[This post was written by loyal Nation member Ron Smith, a regular commenter under the name Old-school. We asked Ron to elaborate on a comment he made a couple days ago that we considered very thought-provoking. And he did! Thanks, Ron!]

“We’ve just come to a point where we’re not going to lose anymore”

–Bob Castellini April 2008

And with those words as justification, Wayne Krivsky was fired, just a few weeks into the 2008 baseball season and just three years into his tenure as general manager. The Reds are on the brink of three consecutive 90-loss seasons, a dubious distinction not seen in these parts in 80 years.

The bullpen failures in 2016 dominated the losing landscape and deservedly so. Pitching woes again — specifically starting pitching — have come to define the losing season that is 2017. However, I want to identify an ominous organizational shortcoming that pervades the entire Reds farm system – A Shortstop Crisis.

Much time has been spent debating the imminent needs at the shortstop position in 2017 and for 2018. Do you risk overpaying for an injury prone Zack Cozart in a free agent deal? Do you commit to a weak-hitting and unproven Jose Peraza? Do you move Eugenio Suarez back to short again?  More problematic is the dearth of future shortstops in the Reds farm system. There is no Plan B. Or C. Or D. Sink or swim with the present…for the future. How did we get here?

The origins of the current shortstop crisis go back a decade to a time when the Reds had both Didi Gregorius and Zack Cozart. Wayne Krivsky had assembled a promising young Reds team before his untimely and messy termination only weeks into the 2008 season. In the 2007 draft, the Reds — with Krivsky at the helm – selected Cozart in the second round, a third-team All-American from the University of Mississippi. Under Krivsky, the Reds also scouted and signed Didi Gregorius out of Curacao in the same year.

In retrospect, the Reds were stacked at shortstop when Walt Jocketty took over in 2008. Jocketty ultimately traded Gregorius in the Shin-Soo Choo deal after the 2012 season. Under Jocketty, the Reds did not draft a shortstop with a meaningful pick from 2008 to 2015; the next was Blake Trahan in 2015.

That’s eight full years that the Reds went without a singular investment in the draft for the most important position on the field (sans the battery of pitcher and catcher). Okay, technically Billy Hamilton and Alex Blandino were high pick investments who played shortstop when drafted, but neither were drafted to play shortstop for the Cincinnati Reds. Finally, Jeter Downs was drafted in 2017, two months out of high school. When Downs signed and was assigned to Billings, it appeared that we might have a sighting of a real shortstop…if you squint long and hard.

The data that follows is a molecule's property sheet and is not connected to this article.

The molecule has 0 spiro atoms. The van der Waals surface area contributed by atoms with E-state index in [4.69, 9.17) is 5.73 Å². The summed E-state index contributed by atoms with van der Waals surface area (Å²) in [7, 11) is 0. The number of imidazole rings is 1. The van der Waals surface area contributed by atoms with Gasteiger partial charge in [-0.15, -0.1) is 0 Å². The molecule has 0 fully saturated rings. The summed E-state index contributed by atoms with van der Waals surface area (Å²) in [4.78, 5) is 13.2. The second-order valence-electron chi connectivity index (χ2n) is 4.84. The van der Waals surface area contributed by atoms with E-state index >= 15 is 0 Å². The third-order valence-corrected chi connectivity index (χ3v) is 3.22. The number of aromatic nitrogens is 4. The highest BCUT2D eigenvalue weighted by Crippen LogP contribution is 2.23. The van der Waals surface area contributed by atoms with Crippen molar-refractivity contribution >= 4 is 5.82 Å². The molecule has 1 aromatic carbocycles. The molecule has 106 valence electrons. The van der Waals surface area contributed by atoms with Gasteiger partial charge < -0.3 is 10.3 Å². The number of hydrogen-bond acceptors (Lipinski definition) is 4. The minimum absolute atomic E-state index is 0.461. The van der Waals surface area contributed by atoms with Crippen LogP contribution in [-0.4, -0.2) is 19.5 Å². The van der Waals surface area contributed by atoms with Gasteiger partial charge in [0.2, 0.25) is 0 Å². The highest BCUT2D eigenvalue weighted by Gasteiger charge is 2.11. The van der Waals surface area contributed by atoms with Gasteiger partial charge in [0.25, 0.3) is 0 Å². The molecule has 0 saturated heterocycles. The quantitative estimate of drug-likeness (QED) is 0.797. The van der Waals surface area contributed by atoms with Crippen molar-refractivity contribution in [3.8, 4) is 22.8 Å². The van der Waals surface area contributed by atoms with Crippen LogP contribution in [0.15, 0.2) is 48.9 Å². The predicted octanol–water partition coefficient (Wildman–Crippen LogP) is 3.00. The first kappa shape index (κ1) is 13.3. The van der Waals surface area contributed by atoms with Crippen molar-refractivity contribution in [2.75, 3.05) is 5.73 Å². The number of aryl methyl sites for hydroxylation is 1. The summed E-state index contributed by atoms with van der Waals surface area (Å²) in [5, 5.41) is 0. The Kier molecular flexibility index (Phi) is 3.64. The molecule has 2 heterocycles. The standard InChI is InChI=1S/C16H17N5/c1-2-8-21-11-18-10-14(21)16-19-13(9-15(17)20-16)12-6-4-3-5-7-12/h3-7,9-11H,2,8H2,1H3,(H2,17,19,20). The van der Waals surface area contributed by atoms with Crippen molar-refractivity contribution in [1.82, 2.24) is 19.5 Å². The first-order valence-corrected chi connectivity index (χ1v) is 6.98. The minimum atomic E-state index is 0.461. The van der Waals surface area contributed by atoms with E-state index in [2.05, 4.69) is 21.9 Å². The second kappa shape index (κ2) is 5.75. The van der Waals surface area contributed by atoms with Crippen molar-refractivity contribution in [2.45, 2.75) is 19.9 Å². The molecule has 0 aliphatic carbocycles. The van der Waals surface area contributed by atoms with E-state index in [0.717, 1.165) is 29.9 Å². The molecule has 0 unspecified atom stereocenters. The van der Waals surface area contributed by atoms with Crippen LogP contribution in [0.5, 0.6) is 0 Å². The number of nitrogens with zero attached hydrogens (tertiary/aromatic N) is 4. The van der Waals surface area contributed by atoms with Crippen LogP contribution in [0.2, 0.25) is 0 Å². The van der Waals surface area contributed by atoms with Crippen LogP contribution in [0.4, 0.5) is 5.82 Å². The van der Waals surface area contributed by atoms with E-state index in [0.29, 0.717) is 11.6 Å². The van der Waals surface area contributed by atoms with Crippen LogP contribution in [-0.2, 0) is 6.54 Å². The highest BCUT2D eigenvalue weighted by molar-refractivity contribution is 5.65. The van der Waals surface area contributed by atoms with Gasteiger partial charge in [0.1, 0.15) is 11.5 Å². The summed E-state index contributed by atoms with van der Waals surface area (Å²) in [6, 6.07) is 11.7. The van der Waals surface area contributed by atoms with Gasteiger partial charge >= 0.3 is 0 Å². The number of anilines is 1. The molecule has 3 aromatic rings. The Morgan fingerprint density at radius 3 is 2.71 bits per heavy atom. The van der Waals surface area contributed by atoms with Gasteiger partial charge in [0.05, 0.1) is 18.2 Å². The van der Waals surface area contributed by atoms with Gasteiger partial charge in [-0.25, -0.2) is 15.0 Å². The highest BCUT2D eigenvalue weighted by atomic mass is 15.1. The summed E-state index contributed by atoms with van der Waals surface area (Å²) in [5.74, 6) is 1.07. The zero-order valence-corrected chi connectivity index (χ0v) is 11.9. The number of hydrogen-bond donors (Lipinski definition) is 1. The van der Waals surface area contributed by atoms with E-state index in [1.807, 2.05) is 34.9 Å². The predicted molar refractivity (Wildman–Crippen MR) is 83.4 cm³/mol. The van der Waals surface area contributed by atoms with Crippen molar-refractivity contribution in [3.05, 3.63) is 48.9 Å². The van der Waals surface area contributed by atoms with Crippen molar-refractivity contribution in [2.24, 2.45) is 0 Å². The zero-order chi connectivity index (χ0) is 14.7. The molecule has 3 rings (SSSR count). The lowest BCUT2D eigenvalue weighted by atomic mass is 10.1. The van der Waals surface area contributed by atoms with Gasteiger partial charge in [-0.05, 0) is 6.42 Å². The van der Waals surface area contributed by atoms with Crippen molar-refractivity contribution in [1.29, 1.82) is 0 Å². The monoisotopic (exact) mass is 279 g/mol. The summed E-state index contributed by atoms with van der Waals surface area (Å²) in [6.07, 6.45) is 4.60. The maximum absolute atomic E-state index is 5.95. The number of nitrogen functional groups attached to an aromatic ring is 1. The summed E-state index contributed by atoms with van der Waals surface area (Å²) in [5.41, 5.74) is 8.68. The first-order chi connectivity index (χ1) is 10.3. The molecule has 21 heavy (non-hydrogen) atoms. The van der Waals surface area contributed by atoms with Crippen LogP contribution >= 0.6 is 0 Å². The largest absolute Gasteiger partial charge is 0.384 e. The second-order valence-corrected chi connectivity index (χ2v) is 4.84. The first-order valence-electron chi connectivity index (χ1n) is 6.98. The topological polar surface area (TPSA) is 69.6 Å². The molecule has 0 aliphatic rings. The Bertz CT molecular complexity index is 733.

What was Walt Jocketty’s plan for acquiring shortstop talent and depth during his tenure? From 2008-2016, Jocketty and the Reds consistently ignored the draft as a mechanism to acquire shortstops. It’s not a stretch to say that the Jocketty plan was specifically NOT to acquire college or high school shortstops through the draft. That’s too bad.

In fact, the Reds had a great opportunity in 2012 to draft a young high school phenom out of North Carolina: Corey Seager with the #14 overall pick. Jocketty took Nick Travieso instead. Of course he did. You can never have too many young pitchers, right? The Dodgers, the uber-rich pitching deep franchise that doesn’t need to draft or scout or develop, took Seager at #18. (Yes, this is 20/20 hindsight, but still…)

In my opinion, it’s pretty clear where Jocketty was singularly focused — Latin America. He concentrated on signing weak hitting Latino/Venezuelan shortstops and running them through the Reds’ Dominican leagues. Perhaps he thought he had mastered the Davey Concepcion recipe for shortstop development. How did Jocketty’s shortstop plan for nearly a decade work out? The 2017 Reds minor league shortstop picture is depressing.

Carlos Rivero (Class-A Dayton): .192/.229/.221/.451

Hector Vargas (Class-A Dayton): .202/.235/.261/.496

Luis Gonzalez (A/A+): .281/.290/.398/.688

Alfredo Rodriguez (A+): .247/.286/.296/.583

Blake Trahan (AA): .216/.301/.257/.557

Zach Vincej (AAA; 37th round pick in 2012): .272/.327/.333/.660

The offensive stats of shortstops at the Reds AAA/AA/A+ and low A are…well, offensive.

The Reds tried multiple times to acquire Jose Peraza. After reviewing the shortstop crisis in the Reds minor league system, it’s fairly apparent now why the Reds targeted Peraza when they did. Someone in the front office acknowledged the obvious. Who plays shortstop when Cozart doesn’t? There was no succession plan for Cozart. That’s a shortstop crisis.

I am now Jose Peraza’s biggest fan. You should be too. What happens if his quad gets injured? Wayne Krivsky and his team did a great job in short order in scouting, signing/drafting, and partially-developing Zack Cozart and Didi Gregorius. What a difference a decade makes at shortstop for the Cincinnati Reds.